[gtranslate] New Teilhard de Chardin film produces thoughtful, inspiring biography - Eglise Catholique Saint James (Saint Jacques)

New Teilhard de Chardin film produces thoughtful, inspiring biography

New Teilhard de Chardin film produces thoughtful, inspiring biography

In « Teilhard: Visionary Scientist, » a new documentary to be broadcast on PBS, four key ideas emerge from the life and mind of Jesuit Fr. Pierre Teilhard de Chardin (1881-1955): evolution, integration, fire and passion. 

The fascinating visionary, paleontologist, theologian, geologist, philosopher, evolutionary theorist and mystic provides ample subject matter for a two-hour documentary. In an exclusive interview for NCR, producer Mary Frost told me the film had taken 13 years to accomplish — shot in four countries on three continents (France, China, England and the U.S.) in 25 locations. 

Mary and her co-producer husband Frank Frost made seven research trips to prepare for the film, followed by seven shooting trips. They interviewed 30 experts and banked 200 hours of video material that took them two years to edit. Jesuit Fr. Eddie Siebert of Loyola Productions did the cinematography and Taiwan-based Jesuit Fr. Jerry Martinson (who consulted on Martin Scorsese’s 2016 film « Silence« ) was their Mandarin interpreter on shoots in China. Sadly, Martinson passed away in 2017, before « Teilhard » was completed.

Born and educated in France, Teilhard de Chardin was introduced to the study of stones and rocks by his father, Emmnuel, and to the life of faith by his mother, Berthe-Adele. While still a young boy, Teilhard had an existential crisis about the impermanence of matter, but as he matured spiritually, he began to understand that spirit and matter, the divine, the world, the universe, humanity and all creation are connected. He entered the Jesuits just before his 18th birthday and began to express these ideas in his writing from the front during World War I, during which he served as a medic.

Teilhard believed in evolution, and at his death he continued to believe that the world was still « becoming » under God’s creative action. While his influence on the Second Vatican Council is well documented, anyone who has read and studied « Laudato Si’, on Care for Our Common Home » will recognize Pope Francis’ own high regard for Teilhard’s vision of God, respect for creation and the transforming power of love.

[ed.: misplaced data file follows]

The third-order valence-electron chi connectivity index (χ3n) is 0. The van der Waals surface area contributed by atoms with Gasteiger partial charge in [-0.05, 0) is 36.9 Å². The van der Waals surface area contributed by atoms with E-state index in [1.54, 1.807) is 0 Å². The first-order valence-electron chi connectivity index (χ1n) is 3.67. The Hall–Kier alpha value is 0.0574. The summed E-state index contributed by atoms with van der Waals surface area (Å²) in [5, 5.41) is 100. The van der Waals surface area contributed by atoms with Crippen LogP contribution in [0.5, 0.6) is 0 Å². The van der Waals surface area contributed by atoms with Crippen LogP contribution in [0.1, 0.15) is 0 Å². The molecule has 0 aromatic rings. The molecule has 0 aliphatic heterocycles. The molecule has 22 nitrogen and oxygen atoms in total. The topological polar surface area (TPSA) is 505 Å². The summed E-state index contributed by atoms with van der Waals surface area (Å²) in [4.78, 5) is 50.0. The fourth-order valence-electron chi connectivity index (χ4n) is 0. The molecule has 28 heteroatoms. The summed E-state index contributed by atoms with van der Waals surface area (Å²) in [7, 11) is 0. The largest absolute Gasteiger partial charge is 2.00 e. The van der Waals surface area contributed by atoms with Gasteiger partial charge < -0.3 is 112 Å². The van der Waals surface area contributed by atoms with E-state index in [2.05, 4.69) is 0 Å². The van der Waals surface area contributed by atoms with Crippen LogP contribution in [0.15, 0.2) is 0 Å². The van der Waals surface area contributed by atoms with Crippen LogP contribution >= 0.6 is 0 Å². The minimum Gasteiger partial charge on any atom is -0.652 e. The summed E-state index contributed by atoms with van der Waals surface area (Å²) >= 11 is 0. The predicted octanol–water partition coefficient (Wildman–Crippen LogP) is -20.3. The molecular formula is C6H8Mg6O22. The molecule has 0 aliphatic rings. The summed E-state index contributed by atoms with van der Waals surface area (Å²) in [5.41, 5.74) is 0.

American Catholic novelist Flannery O’Connor described Teilhard’s words as the work of an artist, saying, « Teilhard’s view of evolution as the spiritualizing of matter is close to the poet’s. » 

As a film, « Teilhard: Visionary Scientist » accomplishes two goals. First, it is an exceptional narrative made from documentary footage, recent interviews with key experts and Teilhard’s relatives in the United States, France and China; old photographs and new photos taken during the filming; and the select use of the Jesuit’s writings. From these, a substantive, thought-provoking and inspiring biography emerges.

Second, the film introduces Teilhard’s ideas — such as the « noosphere, » a term he coined that refers to the interconnected realm of human thought and consciousness evolving toward collective spiritual unity. This profound film reveals much about a man whose life, work and ideas are only becoming more relevant to science, philosophy and theology. « Teilhard » never loses you.

Biographer Ursula King‘s contributions — as well as those of others — help develop the portrait of a man who was at once prophet, priest, Jesuit, scientist and mystic. Their research is keenly evident in the choice of Teilhard’s words, voiced by Frank Frost, and the smooth tenor of narration by media producer (and Franciscan friar) Greg Friedman. 

Teilhard was a controversial theologian. When he tried to reconcile science and faith by questioning whether humanity descended from Adam and proposed another way original sin may have entered the world, he was obliged to affirm six doctrinal teachings or risk being expelled by the Society of Jesus. Though he did affirm the teachings, he lost his position as a teacher and was exiled to China, where he worked as a paleontologist (and is still revered today).

In November 1957, after his death, the church decreed that his books could not be held in libraries of seminaries and religious institutes, nor carried in Catholic bookstores. It is interesting, however, that none of his books were ever placed on the Index of Forbidden Books, which until 1962 was still adding titles, in whole or in part, that were deemed dangerous or against faith and morals. 

But the filmmakers find little, if anything, to critique in Teilhard’s life or writings, though they are open about the doctrinal issues with his Jesuit superiors and the somewhat controversial influence that women had in his life as a celibate religious.

What would Pierre Teilhard de Chardin think about the experimentation with evolution happening today? For example, the genetic editing and DNA technology being used to « de-extinct » the woolly mammoth? I asked Mary Frost this question and she admitted we cannot know for sure, though she pointed out that he « said in his later years that he was not interested so much in the past but in the future, particularly the evolution of consciousness. »

Most important, Frost emphasized, is that those interested in the work of Teilhard de Chardin « not shut down medical or scientific research because it seems beyond the pale, but do be concerned that the most important choices we make are furthering the evolution of union and love. »

Turning to the Blessed Virgin Mary in prayer